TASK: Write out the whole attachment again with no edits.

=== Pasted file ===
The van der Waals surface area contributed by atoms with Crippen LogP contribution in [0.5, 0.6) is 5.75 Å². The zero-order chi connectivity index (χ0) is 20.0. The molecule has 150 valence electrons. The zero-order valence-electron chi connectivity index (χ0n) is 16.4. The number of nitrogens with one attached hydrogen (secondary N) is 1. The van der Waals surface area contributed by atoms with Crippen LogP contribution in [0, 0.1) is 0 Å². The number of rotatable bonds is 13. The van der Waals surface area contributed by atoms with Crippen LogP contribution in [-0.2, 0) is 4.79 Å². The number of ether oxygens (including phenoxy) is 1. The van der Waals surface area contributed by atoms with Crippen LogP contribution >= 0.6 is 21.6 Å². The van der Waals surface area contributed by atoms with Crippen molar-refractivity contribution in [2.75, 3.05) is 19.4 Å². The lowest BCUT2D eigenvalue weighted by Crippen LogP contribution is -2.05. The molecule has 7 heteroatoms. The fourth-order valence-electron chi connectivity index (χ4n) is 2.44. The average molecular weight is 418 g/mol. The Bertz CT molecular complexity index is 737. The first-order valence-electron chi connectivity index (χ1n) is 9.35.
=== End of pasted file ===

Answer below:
The van der Waals surface area contributed by atoms with Crippen LogP contribution in [0.5, 0.6) is 5.75 Å². The zero-order chi connectivity index (χ0) is 20.0. The molecule has 150 valence electrons. The zero-order valence-electron chi connectivity index (χ0n) is 16.4. The number of nitrogens with one attached hydrogen (secondary N) is 1. The van der Waals surface area contributed by atoms with Crippen LogP contribution in [0, 0.1) is 0 Å². The number of rotatable bonds is 13. The van der Waals surface area contributed by atoms with Crippen LogP contribution in [-0.2, 0) is 4.79 Å². The number of ether oxygens (including phenoxy) is 1. The van der Waals surface area contributed by atoms with Crippen LogP contribution >= 0.6 is 21.6 Å². The van der Waals surface area contributed by atoms with Crippen molar-refractivity contribution in [2.75, 3.05) is 19.4 Å². The lowest BCUT2D eigenvalue weighted by Crippen LogP contribution is -2.05. The molecule has 7 heteroatoms. The fourth-order valence-electron chi connectivity index (χ4n) is 2.44. The average molecular weight is 418 g/mol. The Bertz CT molecular complexity index is 737. The first-order valence-electron chi connectivity index (χ1n) is 9.35.